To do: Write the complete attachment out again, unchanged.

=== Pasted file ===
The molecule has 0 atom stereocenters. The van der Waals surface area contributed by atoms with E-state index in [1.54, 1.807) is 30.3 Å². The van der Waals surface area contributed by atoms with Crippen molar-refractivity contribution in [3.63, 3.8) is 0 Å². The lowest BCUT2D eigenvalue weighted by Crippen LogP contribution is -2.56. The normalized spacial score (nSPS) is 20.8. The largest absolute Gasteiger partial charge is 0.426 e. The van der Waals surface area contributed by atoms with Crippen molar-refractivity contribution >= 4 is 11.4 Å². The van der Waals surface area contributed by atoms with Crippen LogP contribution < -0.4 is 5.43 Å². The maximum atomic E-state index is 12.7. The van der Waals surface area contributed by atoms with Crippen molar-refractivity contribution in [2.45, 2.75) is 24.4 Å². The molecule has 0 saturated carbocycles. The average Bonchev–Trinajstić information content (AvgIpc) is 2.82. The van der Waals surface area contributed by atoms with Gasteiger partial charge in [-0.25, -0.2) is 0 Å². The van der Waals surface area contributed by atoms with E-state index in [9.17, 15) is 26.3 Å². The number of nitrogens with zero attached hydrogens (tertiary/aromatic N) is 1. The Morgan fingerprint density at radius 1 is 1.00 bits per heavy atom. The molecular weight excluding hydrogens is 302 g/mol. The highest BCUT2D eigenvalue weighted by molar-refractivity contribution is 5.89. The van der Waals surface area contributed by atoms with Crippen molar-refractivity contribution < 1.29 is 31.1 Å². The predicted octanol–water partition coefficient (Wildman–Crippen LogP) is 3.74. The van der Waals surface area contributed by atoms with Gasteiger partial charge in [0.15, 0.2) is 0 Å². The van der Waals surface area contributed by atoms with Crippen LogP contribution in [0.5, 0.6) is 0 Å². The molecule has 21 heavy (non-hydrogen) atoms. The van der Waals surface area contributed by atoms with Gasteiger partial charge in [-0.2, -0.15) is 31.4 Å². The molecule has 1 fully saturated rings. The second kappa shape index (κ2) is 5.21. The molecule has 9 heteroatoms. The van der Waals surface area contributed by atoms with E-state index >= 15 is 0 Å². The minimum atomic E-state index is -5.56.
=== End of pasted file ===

The molecule has 0 atom stereocenters. The van der Waals surface area contributed by atoms with E-state index in [1.54, 1.807) is 30.3 Å². The van der Waals surface area contributed by atoms with Crippen molar-refractivity contribution in [3.63, 3.8) is 0 Å². The lowest BCUT2D eigenvalue weighted by Crippen LogP contribution is -2.56. The normalized spacial score (nSPS) is 20.8. The largest absolute Gasteiger partial charge is 0.426 e. The van der Waals surface area contributed by atoms with Crippen molar-refractivity contribution >= 4 is 11.4 Å². The van der Waals surface area contributed by atoms with Crippen LogP contribution < -0.4 is 5.43 Å². The maximum atomic E-state index is 12.7. The van der Waals surface area contributed by atoms with Crippen molar-refractivity contribution in [2.45, 2.75) is 24.4 Å². The molecule has 0 saturated carbocycles. The average Bonchev–Trinajstić information content (AvgIpc) is 2.82. The van der Waals surface area contributed by atoms with Gasteiger partial charge in [-0.25, -0.2) is 0 Å². The van der Waals surface area contributed by atoms with E-state index in [9.17, 15) is 26.3 Å². The number of nitrogens with zero attached hydrogens (tertiary/aromatic N) is 1. The Morgan fingerprint density at radius 1 is 1.00 bits per heavy atom. The molecular weight excluding hydrogens is 302 g/mol. The highest BCUT2D eigenvalue weighted by molar-refractivity contribution is 5.89. The van der Waals surface area contributed by atoms with Crippen molar-refractivity contribution < 1.29 is 31.1 Å². The predicted octanol–water partition coefficient (Wildman–Crippen LogP) is 3.74. The van der Waals surface area contributed by atoms with Gasteiger partial charge in [0.15, 0.2) is 0 Å². The van der Waals surface area contributed by atoms with Crippen LogP contribution in [0.5, 0.6) is 0 Å². The molecule has 21 heavy (non-hydrogen) atoms. The van der Waals surface area contributed by atoms with Gasteiger partial charge in [-0.2, -0.15) is 31.4 Å². The molecule has 1 fully saturated rings. The second kappa shape index (κ2) is 5.21. The molecule has 9 heteroatoms. The van der Waals surface area contributed by atoms with E-state index >= 15 is 0 Å². The minimum atomic E-state index is -5.56.